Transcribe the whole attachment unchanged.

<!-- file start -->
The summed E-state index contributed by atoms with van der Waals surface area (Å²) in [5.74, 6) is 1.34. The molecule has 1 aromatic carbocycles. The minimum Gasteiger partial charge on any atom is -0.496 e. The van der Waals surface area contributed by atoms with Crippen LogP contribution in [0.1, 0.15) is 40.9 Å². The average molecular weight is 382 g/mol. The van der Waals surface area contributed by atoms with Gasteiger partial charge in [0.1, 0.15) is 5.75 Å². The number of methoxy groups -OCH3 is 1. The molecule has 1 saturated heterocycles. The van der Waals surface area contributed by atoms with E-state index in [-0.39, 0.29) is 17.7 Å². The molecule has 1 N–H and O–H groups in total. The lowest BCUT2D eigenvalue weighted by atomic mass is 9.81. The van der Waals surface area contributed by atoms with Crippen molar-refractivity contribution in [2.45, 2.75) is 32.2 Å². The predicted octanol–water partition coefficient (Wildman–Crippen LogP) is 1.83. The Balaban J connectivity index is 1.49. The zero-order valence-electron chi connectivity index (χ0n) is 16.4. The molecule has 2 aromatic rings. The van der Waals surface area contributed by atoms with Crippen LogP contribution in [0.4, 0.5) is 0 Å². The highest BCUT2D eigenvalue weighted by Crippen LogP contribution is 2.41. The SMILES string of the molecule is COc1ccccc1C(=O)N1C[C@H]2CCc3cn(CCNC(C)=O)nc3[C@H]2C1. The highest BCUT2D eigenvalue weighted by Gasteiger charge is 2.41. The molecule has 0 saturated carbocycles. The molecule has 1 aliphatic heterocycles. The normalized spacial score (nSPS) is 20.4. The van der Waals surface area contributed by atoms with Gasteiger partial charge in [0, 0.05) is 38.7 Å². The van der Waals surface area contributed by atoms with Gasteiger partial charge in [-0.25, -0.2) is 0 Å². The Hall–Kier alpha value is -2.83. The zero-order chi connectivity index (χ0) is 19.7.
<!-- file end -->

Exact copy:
The summed E-state index contributed by atoms with van der Waals surface area (Å²) in [5.74, 6) is 1.34. The molecule has 1 aromatic carbocycles. The minimum Gasteiger partial charge on any atom is -0.496 e. The van der Waals surface area contributed by atoms with Crippen LogP contribution in [0.1, 0.15) is 40.9 Å². The average molecular weight is 382 g/mol. The van der Waals surface area contributed by atoms with Gasteiger partial charge in [0.1, 0.15) is 5.75 Å². The number of methoxy groups -OCH3 is 1. The molecule has 1 saturated heterocycles. The van der Waals surface area contributed by atoms with E-state index in [-0.39, 0.29) is 17.7 Å². The molecule has 1 N–H and O–H groups in total. The lowest BCUT2D eigenvalue weighted by atomic mass is 9.81. The van der Waals surface area contributed by atoms with Crippen molar-refractivity contribution in [2.45, 2.75) is 32.2 Å². The predicted octanol–water partition coefficient (Wildman–Crippen LogP) is 1.83. The Balaban J connectivity index is 1.49. The zero-order valence-electron chi connectivity index (χ0n) is 16.4. The molecule has 2 aromatic rings. The van der Waals surface area contributed by atoms with Crippen LogP contribution in [0.4, 0.5) is 0 Å². The highest BCUT2D eigenvalue weighted by Crippen LogP contribution is 2.41. The SMILES string of the molecule is COc1ccccc1C(=O)N1C[C@H]2CCc3cn(CCNC(C)=O)nc3[C@H]2C1. The highest BCUT2D eigenvalue weighted by Gasteiger charge is 2.41. The molecule has 0 saturated carbocycles. The molecule has 1 aliphatic heterocycles. The normalized spacial score (nSPS) is 20.4. The van der Waals surface area contributed by atoms with Gasteiger partial charge in [0, 0.05) is 38.7 Å². The van der Waals surface area contributed by atoms with Gasteiger partial charge in [-0.25, -0.2) is 0 Å². The Hall–Kier alpha value is -2.83. The zero-order chi connectivity index (χ0) is 19.7.